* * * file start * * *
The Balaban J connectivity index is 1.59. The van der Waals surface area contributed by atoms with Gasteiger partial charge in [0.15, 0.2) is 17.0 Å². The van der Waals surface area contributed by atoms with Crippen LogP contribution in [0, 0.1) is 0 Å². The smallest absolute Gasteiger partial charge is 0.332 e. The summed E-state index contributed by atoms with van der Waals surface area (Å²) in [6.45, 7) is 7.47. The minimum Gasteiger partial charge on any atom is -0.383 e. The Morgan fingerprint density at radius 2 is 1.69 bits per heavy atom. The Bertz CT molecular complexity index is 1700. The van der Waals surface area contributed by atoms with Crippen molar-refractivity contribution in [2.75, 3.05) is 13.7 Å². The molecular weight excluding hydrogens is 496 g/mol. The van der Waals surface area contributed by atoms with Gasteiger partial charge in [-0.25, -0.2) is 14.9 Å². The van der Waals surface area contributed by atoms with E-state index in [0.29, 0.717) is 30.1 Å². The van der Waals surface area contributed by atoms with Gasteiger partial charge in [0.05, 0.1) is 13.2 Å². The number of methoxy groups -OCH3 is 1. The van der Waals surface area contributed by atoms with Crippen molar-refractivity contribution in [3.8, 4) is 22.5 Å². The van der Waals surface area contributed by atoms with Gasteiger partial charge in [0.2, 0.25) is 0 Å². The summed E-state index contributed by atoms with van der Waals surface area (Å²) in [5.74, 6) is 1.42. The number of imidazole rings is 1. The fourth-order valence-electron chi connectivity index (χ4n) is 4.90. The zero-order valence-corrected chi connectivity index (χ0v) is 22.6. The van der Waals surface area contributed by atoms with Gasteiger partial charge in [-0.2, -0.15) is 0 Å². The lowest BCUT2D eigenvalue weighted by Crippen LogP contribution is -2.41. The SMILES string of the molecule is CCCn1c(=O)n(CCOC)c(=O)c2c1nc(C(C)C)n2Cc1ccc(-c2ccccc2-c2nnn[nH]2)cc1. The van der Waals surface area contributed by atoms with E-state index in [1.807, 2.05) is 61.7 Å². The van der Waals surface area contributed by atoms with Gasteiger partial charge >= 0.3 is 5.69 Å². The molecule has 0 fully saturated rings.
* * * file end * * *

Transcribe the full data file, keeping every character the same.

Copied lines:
The Balaban J connectivity index is 1.59. The van der Waals surface area contributed by atoms with Gasteiger partial charge in [0.15, 0.2) is 17.0 Å². The van der Waals surface area contributed by atoms with Crippen LogP contribution in [0, 0.1) is 0 Å². The smallest absolute Gasteiger partial charge is 0.332 e. The summed E-state index contributed by atoms with van der Waals surface area (Å²) in [6.45, 7) is 7.47. The minimum Gasteiger partial charge on any atom is -0.383 e. The Morgan fingerprint density at radius 2 is 1.69 bits per heavy atom. The Bertz CT molecular complexity index is 1700. The van der Waals surface area contributed by atoms with Crippen molar-refractivity contribution in [2.75, 3.05) is 13.7 Å². The molecular weight excluding hydrogens is 496 g/mol. The van der Waals surface area contributed by atoms with Gasteiger partial charge in [-0.25, -0.2) is 14.9 Å². The van der Waals surface area contributed by atoms with E-state index in [0.29, 0.717) is 30.1 Å². The van der Waals surface area contributed by atoms with Gasteiger partial charge in [0.05, 0.1) is 13.2 Å². The number of methoxy groups -OCH3 is 1. The van der Waals surface area contributed by atoms with Crippen molar-refractivity contribution in [3.8, 4) is 22.5 Å². The van der Waals surface area contributed by atoms with Gasteiger partial charge in [0.2, 0.25) is 0 Å². The summed E-state index contributed by atoms with van der Waals surface area (Å²) in [5.74, 6) is 1.42. The number of imidazole rings is 1. The fourth-order valence-electron chi connectivity index (χ4n) is 4.90. The zero-order valence-corrected chi connectivity index (χ0v) is 22.6. The van der Waals surface area contributed by atoms with Gasteiger partial charge in [-0.2, -0.15) is 0 Å². The lowest BCUT2D eigenvalue weighted by Crippen LogP contribution is -2.41. The SMILES string of the molecule is CCCn1c(=O)n(CCOC)c(=O)c2c1nc(C(C)C)n2Cc1ccc(-c2ccccc2-c2nnn[nH]2)cc1. The van der Waals surface area contributed by atoms with E-state index in [1.807, 2.05) is 61.7 Å². The van der Waals surface area contributed by atoms with Gasteiger partial charge >= 0.3 is 5.69 Å². The molecule has 0 fully saturated rings.